ASN logo
ASN Wikibase Occurrence # 66411
Last updated: 9 November 2019
This information is added by users of ASN. Neither ASN nor the Flight Safety Foundation are responsible for the completeness or correctness of this information. If you feel this information is incomplete or incorrect, you can submit corrected information.

Date:14-JUL-2009
Time:10:10
Type:Silhouette image of generic C206 model; specific model in this crash may look slightly different
Cessna U206G Stationair
Owner/operator:Private
Registration: N71BS
C/n / msn: U20605307
Fatalities:Fatalities: 0 / Occupants: 2
Aircraft damage: Substantial
Category:Accident
Location:Near Yellow Pine, Idaho -   United States of America
Phase: Unknown
Nature:Training
Departure airport:Yellow Pine, ID
Destination airport:McCall, ID (KMYL)
Investigating agency: NTSB
Narrative:
During a biennial flight review, at the suggestion of the evaluating instructor pilot, the Pilot-In-Command elected to land at a remote back-country airstrip where he had not made prior plans to land. After landing at the 800- to 900-foot-long strip, the pilot took off in the high-density-altitude environment without having first completed an aircraft performance calculation or checking his airplane's outside air temperature gauge. Although the pilot reported that there did not seem to be any issues with the engine producing full power, soon after liftoff the airplane struck a number of pine trees and descended into the terrain. A postaccident inspection of the airplane did not find any evidence of powerplant anomalies, but did reveal that the elevator trim was set at a five degrees tap up (airplane nose down) position, and that the flaps were extended 25 degrees even though the cockpit indicator indicated that they were at 20 degrees.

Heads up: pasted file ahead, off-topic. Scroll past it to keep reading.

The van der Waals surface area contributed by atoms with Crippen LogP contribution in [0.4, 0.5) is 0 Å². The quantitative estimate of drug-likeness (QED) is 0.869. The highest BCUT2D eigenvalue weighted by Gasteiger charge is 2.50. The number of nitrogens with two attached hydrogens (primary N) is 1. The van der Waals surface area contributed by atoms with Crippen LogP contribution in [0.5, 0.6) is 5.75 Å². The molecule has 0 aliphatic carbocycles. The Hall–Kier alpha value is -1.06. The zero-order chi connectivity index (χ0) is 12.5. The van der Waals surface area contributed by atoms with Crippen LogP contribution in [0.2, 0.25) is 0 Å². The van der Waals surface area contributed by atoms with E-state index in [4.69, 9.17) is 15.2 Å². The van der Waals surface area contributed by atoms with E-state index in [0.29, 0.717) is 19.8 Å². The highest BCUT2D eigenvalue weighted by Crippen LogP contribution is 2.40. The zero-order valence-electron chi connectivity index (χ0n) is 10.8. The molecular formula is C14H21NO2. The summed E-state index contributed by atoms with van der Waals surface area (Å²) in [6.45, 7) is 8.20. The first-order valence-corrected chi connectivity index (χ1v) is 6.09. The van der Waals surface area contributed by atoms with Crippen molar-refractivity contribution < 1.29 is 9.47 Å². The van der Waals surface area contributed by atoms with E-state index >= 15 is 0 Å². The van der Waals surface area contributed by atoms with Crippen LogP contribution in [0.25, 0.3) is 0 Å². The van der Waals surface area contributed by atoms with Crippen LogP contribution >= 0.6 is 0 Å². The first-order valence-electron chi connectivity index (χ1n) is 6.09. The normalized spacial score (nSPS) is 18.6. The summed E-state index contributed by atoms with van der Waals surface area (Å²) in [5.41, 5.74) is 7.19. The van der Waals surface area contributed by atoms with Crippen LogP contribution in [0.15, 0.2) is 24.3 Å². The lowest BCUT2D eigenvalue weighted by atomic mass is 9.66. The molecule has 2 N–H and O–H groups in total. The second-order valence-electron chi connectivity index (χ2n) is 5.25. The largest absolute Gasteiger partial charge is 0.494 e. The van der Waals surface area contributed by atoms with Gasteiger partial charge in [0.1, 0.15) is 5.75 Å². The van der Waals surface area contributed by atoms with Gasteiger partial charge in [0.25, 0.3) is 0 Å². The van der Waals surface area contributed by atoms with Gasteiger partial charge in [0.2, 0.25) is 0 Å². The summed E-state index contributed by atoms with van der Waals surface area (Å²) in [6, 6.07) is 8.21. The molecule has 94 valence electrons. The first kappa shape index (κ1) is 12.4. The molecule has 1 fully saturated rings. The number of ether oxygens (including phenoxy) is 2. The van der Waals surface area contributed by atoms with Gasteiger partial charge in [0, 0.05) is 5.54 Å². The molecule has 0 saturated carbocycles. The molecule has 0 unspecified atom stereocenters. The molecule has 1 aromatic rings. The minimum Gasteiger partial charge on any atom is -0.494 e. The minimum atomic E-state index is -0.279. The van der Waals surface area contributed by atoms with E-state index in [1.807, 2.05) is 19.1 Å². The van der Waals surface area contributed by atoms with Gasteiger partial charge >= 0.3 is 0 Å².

Probable Cause: The pilot's failure to maintain clearance from the trees while taking off in a high-density altitude. Contributing to the accident were the pilot's failure to perform pre-takeoff performance calculations, his positioning of the elevator trim in a nose-down position, and the discrepancy between the airplane's flap positioning lever and the actual position of the flaps.

Sources:

NTSB: https://www.ntsb.gov/_layouts/ntsb.aviation/brief.aspx?ev_id=20090714X94013&key=1


Revision history:

Date/timeContributorUpdates
15-Jul-2009 07:52 slowkid Added
23-Jul-2009 11:15 WildIdaho Updated
21-Dec-2016 19:25 ASN Update Bot Updated [Time, Damage, Category, Investigating agency]
02-Dec-2017 15:50 ASN Update Bot Updated [Operator, Other fatalities, Nature, Departure airport, Destination airport, Source, Narrative]

Corrections or additions? ... Edit this accident description